Green light given to raze red light 

Despite numerous objections, the City of Montreal approves controversial plan

By Karen Herland

The window at Cabaret Cléo bears evidence of its battle with city hall. Magnifying glass

The window at Cabaret Cléo bears evidence of its battle with city hall.

When the Save the Main coalition formed early this summer, their vision encompassed a broad definition of culture worthy of protection. Their members included Concordia faculty and students.

The area around the St. Laurent/Ste. Catherine intersection has been an entertainment destination for Montreal even before the Monument National was constructed as the home of French culture in 1893. Since then the neighbourhood has housed cinemas, dime museums, nightclubs, dance halls and brothels, and has found its way into the work of Marcel Tremblay, Monique Proulx and Heather O’Neill.

Famed as the centre of Montreal’s red light district, the area attracts both clients and the curious. Municipal governments have a long history of ambivalence with such neighbourhoods; relying on the tourism they generate and taming them from time to time to earn votes.

Recently, Montreal has leaned towards a sanitized version of the district. The intersection marks the heart of the 2003-designated Quartier des spectacles, a concentration of museums, theatres, arts centres and summertime outdoor festivals.

It was in this context that the Angus Development Corp. proposed a 12-storey, $167 million complex with arts and socially responsible retail businesses on the ground floor, and offices (primarily for Hydro-Quebec employees) above. The block, on the south-west corner of the intersection, includes the Cabaret Cléopatra and the Montreal Pool Room. The owners of both businesses were not interested in selling to the project.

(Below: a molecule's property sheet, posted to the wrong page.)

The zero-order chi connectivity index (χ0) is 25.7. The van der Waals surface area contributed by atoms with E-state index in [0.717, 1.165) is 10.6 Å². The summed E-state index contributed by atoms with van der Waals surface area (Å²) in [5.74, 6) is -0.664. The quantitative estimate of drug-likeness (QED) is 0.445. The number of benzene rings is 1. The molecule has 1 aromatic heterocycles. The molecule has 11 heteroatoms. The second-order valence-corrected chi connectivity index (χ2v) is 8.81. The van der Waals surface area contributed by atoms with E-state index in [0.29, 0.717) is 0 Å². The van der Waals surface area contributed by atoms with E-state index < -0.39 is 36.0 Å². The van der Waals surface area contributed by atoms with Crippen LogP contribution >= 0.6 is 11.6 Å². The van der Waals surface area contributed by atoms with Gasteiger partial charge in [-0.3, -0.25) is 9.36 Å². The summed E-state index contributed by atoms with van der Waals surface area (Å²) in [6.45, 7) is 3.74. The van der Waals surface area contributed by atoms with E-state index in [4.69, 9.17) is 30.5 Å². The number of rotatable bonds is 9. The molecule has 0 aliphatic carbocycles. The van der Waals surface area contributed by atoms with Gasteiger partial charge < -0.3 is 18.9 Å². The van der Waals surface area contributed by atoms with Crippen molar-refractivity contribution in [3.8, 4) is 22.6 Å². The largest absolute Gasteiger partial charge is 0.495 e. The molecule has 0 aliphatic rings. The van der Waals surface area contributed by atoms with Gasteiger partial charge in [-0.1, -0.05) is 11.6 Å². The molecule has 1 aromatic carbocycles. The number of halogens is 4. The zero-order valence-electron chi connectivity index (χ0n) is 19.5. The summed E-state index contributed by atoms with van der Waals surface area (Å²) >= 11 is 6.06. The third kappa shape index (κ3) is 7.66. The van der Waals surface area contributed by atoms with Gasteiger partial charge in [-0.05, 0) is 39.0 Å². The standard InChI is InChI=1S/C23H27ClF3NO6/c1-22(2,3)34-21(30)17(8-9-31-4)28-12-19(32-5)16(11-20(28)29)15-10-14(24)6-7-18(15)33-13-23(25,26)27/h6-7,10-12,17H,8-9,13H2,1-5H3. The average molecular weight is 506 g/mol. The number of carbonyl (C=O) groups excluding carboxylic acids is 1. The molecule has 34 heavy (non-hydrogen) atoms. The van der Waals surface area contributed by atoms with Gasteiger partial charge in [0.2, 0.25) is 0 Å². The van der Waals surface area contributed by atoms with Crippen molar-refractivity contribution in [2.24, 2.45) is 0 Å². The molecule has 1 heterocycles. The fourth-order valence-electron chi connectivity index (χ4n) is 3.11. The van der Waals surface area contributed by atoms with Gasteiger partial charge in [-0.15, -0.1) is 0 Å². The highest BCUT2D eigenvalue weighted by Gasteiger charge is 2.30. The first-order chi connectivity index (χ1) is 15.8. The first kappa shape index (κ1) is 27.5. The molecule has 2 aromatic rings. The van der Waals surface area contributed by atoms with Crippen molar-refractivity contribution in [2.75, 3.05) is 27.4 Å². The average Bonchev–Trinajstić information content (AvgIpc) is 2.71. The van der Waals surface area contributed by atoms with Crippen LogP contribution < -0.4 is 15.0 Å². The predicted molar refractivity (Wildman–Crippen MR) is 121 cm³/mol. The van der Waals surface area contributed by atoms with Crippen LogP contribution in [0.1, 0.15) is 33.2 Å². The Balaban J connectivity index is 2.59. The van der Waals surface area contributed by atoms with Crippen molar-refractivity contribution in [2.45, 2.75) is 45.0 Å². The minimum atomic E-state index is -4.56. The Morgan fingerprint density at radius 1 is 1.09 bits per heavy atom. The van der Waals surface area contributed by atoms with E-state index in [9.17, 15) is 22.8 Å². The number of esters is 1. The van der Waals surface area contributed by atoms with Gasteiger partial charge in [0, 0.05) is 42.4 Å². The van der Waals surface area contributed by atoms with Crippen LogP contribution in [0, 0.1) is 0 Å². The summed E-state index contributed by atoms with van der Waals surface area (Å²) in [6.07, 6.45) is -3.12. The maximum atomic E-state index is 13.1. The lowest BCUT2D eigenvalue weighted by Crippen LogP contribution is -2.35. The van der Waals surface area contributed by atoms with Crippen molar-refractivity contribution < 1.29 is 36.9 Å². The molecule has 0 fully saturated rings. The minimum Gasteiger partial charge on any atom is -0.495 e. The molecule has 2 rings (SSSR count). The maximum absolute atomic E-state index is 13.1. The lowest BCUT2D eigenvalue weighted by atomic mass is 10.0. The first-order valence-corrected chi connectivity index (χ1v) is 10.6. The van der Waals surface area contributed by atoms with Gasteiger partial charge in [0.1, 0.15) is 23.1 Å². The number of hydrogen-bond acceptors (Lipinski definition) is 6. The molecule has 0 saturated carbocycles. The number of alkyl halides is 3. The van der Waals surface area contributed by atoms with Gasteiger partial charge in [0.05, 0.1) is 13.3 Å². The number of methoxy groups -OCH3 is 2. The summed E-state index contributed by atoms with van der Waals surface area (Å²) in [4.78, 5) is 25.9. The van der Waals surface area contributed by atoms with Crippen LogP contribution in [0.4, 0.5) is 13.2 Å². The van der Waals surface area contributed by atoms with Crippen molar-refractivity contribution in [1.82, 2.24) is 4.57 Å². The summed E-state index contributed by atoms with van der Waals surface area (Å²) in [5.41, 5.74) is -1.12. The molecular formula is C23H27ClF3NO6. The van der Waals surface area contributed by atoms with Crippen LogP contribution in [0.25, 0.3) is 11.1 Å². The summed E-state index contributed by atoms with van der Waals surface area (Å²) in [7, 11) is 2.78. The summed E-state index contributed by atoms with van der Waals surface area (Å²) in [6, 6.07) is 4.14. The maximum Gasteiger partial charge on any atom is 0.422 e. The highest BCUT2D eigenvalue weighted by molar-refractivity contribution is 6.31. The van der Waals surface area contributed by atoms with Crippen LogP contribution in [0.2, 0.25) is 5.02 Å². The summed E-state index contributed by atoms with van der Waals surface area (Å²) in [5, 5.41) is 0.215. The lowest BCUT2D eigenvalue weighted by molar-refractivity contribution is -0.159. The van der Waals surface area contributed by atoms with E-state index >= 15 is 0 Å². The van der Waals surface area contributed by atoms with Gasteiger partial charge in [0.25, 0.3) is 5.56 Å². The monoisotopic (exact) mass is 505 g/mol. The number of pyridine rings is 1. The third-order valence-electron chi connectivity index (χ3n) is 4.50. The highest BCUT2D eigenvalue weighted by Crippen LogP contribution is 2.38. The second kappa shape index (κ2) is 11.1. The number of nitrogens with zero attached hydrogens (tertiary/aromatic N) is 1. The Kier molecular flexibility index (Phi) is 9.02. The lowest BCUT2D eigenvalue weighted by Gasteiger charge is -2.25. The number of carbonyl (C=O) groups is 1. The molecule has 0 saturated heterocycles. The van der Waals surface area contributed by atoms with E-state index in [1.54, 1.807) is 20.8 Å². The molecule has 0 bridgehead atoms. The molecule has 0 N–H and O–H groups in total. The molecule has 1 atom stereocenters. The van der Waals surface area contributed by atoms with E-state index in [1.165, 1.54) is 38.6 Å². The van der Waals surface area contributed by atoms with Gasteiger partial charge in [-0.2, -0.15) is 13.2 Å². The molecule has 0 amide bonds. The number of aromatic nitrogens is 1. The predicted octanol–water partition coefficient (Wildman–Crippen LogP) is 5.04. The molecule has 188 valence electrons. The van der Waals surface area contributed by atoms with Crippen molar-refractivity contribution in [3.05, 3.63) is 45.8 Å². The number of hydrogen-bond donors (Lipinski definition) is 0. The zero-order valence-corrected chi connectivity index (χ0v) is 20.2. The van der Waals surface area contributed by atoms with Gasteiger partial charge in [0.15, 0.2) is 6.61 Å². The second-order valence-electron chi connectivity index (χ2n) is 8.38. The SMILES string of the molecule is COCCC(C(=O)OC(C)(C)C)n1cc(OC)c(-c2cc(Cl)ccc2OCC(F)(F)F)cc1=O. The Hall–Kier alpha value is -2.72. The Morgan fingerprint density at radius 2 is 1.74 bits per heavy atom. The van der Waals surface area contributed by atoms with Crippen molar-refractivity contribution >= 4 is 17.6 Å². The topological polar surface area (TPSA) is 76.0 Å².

Last June, the project promoters faced off against a coalition of performers, heritage preservation groups, researchers, writers and residents in a public consultation involving 300 people and 32 briefs. The resulting report suggested many details of the project needed to be better defined. Even so, the City of Montreal passed the project, gaps and all, in late Sept. Those owners who were unwilling to participate will have their properties expropriated.

“One of the things that’s really amazing is to see people mobilize,” said Viviane Namaste, professor at the Simone de Beauvoir Institute. “This section of the city is so important for the history of Montreal. The process has been really encouraging to see people engage even when they know or even when they learn there’s a lack of transparency in the process.”

Namaste was drawn to the project based on her research into the history of transsexual communities in Montreal, published in 2005 in a volume titled C’était du Spéctacle. “Lower St. Laurent is central in that history and Cléopatra’s plays a pretty important role in terms of the spirit of diversity and tolerance and the spirit of fun and sex and labour. All of those things kind of mixed together.”

Namaste reviewed her research and the various documents produced by promoters to produce a report for the consultation. Preparing a brief meant “theoretical and methodological reflection on how we define heritage,” said Namaste. Although the buildings themselves, many dating from the turn of the last century, retain architectural value, heritage is also reflected in artistic significance (the role of the buildings in fiction, film and the cultural production of the city), historical value (the site once housed Ponton’s, one of Montreal’s first major costume stores in 1889) and also the symbolic value of the site. Although the project provides for preservation of the buildings’ façades, there was no evaluation of the potential heritage value of their interiors.

Namaste brought her expertise alongside that of heritage, architectural and cultural experts to bear against the project’s promoters. The Save the Main movement also included business owners, local residents and representatives of a number of communities who live, work and perform in the area. For instance, Café Cléopatra represents one of the city’s few small-scale cabarets for emerging artists, many of whom participated in the campaign to save the space.

Namaste is critical of city council’s bid to push the project through. She points out the promoters have five years to develop the project, thus there was no real urgency to approve the project.


Concordia University